No makeup, no problem?

When I first heard the #NoMakeupSelfie trend was linked to cancer research, I was taken aback. The posts had been flooding my Facebook feed for months, but I’d never seen a connection made between the two.

The trend started back in March, when author Laura Lippman tweeted a photo of herself without makeup. The tweet read, “No makeup, kind lighting. #itsokkimnovak” and was in support of Kim Novak, an actress who had been the target of criticism for her appearance at the Oscars. What proceeded was a flood of women posting photos of themselves with no makeup all over social media. Cancer Research U.K., catching wind of the trend, created a campaign where they encouraged women to donate money in conjunction with their no makeup selfies.

In two days, the trend helped raise £2 million. Unfortunately, the campaign rapidly digressed.

#NoMakeupSelfie posts went from being linked to cancer research donations, to cancer awareness, to losing the cancer tie almost entirely. Soon the majority of women using the hashtag were simply posting selfies without makeup and “nominating” friends to do the same.

The campaign has been widely criticized as narcissistic. An article in the Globe and Mail told women to put their faces back on, while an article in Time magazine told readers to drop their smartphones and just donate. However, whether the posts are for egotistical reasons or not, Cancer Research U.K.’s acquisition of the trend was brilliant. They appealed directly to the vanity of social media and the desire to publically appear charitable.

Unfortunately, what that means is the trend became like many other social media causes. Instead of donating or being directly active in a cause, users can simulate being a part of a movement by simply pressing a “like” button or posting a status update.

Cancer awareness campaigns are invaluable in educating populations on the risks and signs of cancer. But the way the #NoMakeupSelfie trend is going, it’s doing little to nothing for cancer awareness.

Potential vanity or attention-seeking aside, the “nominations” are an issue. At times the nominations seem innocent enough, with friends telling each other that they are just as beautiful with or without makeup. Unfortunately, it’s making public what should be private. Encouraging a friend to donate to cancer research or to be confident in their appearance is fundamentally a private matter. Calling someone out in public for wearing makeup, asking them to expose themselves via selfie or to be publicly charitable is not helpful.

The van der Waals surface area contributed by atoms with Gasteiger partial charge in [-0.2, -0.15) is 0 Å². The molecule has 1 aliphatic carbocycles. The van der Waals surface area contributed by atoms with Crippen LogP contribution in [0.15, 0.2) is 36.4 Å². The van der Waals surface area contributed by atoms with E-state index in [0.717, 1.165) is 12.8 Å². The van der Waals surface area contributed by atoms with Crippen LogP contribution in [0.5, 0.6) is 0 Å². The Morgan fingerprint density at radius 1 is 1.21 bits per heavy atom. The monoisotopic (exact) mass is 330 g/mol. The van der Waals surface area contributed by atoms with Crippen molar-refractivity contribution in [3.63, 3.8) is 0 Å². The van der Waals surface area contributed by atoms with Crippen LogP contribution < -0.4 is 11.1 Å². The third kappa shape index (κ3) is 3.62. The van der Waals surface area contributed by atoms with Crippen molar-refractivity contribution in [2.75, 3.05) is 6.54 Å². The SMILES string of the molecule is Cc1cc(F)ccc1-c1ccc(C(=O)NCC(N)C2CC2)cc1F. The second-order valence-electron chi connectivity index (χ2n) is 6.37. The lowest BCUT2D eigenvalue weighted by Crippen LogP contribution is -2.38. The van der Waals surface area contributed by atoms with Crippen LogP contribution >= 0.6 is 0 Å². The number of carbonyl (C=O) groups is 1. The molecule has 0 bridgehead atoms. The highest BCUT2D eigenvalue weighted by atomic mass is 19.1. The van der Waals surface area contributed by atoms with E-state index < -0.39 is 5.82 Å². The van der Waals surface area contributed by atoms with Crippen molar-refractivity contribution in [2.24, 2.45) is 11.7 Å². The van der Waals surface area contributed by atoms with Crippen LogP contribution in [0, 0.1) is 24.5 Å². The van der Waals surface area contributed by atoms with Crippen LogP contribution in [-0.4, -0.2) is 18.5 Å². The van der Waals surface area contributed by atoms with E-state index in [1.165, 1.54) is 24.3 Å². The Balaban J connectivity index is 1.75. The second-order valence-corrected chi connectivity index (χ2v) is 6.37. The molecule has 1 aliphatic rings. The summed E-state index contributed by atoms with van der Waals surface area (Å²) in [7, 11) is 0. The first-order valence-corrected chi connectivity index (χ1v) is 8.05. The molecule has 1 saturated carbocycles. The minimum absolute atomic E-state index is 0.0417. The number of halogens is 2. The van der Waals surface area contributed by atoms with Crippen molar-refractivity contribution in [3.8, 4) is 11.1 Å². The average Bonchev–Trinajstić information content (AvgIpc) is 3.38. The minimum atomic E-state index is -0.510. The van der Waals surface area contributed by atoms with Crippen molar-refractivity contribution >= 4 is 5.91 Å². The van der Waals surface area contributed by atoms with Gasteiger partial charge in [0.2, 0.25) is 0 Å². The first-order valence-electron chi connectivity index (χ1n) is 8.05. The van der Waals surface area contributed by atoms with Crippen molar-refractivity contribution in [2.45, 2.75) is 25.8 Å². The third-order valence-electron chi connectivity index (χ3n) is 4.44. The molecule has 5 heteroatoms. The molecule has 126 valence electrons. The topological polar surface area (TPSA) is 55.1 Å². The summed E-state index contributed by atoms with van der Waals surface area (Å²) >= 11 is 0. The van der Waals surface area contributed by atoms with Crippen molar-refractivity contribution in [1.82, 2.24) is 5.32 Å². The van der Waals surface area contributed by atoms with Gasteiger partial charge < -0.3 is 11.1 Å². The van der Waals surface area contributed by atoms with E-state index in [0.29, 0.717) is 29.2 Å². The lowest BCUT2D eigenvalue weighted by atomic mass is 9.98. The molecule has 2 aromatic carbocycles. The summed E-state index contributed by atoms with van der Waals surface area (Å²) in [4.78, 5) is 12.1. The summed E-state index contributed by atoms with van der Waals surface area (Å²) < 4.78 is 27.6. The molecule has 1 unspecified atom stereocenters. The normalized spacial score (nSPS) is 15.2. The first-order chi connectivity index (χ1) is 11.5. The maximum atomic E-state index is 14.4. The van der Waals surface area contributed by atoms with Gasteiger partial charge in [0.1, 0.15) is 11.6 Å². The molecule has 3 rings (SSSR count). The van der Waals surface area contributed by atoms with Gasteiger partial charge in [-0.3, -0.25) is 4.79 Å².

We need to be thinking about what we’re trying to achieve with these nominations. Are we trying to boost our friend’s confidence? Because if a friend is wearing makeup due to insecurities, forcing them to post one no makeup selfie isn’t going to help with any underlying issues or cause some sort of epiphany where they stop wearing makeup altogether.

No makeup selfies posted in support of cancer patients are an issue in themselves. If a friend has cancer and you choose to shave your head alongside them then there is a direct correlation between action and support. But how does posting a selfie on a social network — that mostly only friends and followers see — help reach out to cancer patients?

Also, what sort of message are we trying to send out to cancer patients? Are we trying to say that we’re being brave in doing this action, as if that bravery somehow compares to someone who is potentially facing death? Are we saying that they aren’t as beautiful as they once were so we need to make ourselves look worse in support?

Whether you post a selfie or not is your choice. But at the end of the day, we need to be questioning these trends that come across our newsfeed, instead of simply following along.

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